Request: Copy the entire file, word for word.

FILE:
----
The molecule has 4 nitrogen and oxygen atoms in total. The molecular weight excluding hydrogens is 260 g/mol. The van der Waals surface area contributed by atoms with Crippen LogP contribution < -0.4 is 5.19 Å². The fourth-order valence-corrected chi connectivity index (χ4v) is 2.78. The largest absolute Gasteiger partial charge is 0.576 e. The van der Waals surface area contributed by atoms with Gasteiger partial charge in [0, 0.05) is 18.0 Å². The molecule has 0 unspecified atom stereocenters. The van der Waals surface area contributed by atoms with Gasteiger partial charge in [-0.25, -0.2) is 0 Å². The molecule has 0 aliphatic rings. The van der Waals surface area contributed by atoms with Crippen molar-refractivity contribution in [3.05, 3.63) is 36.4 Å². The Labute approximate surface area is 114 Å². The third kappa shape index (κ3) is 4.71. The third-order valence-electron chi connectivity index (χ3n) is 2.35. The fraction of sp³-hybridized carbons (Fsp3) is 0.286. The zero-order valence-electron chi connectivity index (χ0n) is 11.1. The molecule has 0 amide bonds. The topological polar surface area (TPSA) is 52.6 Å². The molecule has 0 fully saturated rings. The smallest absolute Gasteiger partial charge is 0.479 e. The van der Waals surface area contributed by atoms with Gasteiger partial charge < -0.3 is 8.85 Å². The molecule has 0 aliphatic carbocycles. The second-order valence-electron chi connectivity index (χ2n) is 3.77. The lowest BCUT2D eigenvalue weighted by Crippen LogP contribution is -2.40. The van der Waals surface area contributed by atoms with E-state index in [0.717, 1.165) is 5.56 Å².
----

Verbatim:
The molecule has 4 nitrogen and oxygen atoms in total. The molecular weight excluding hydrogens is 260 g/mol. The van der Waals surface area contributed by atoms with Crippen LogP contribution < -0.4 is 5.19 Å². The fourth-order valence-corrected chi connectivity index (χ4v) is 2.78. The largest absolute Gasteiger partial charge is 0.576 e. The van der Waals surface area contributed by atoms with Gasteiger partial charge in [0, 0.05) is 18.0 Å². The molecule has 0 unspecified atom stereocenters. The van der Waals surface area contributed by atoms with Gasteiger partial charge in [-0.25, -0.2) is 0 Å². The molecule has 0 aliphatic rings. The van der Waals surface area contributed by atoms with Crippen molar-refractivity contribution in [3.05, 3.63) is 36.4 Å². The Labute approximate surface area is 114 Å². The third kappa shape index (κ3) is 4.71. The third-order valence-electron chi connectivity index (χ3n) is 2.35. The fraction of sp³-hybridized carbons (Fsp3) is 0.286. The zero-order valence-electron chi connectivity index (χ0n) is 11.1. The molecule has 0 amide bonds. The topological polar surface area (TPSA) is 52.6 Å². The molecule has 0 fully saturated rings. The smallest absolute Gasteiger partial charge is 0.479 e. The van der Waals surface area contributed by atoms with Gasteiger partial charge < -0.3 is 8.85 Å². The molecule has 0 aliphatic carbocycles. The second-order valence-electron chi connectivity index (χ2n) is 3.77. The lowest BCUT2D eigenvalue weighted by Crippen LogP contribution is -2.40. The van der Waals surface area contributed by atoms with E-state index in [0.717, 1.165) is 5.56 Å².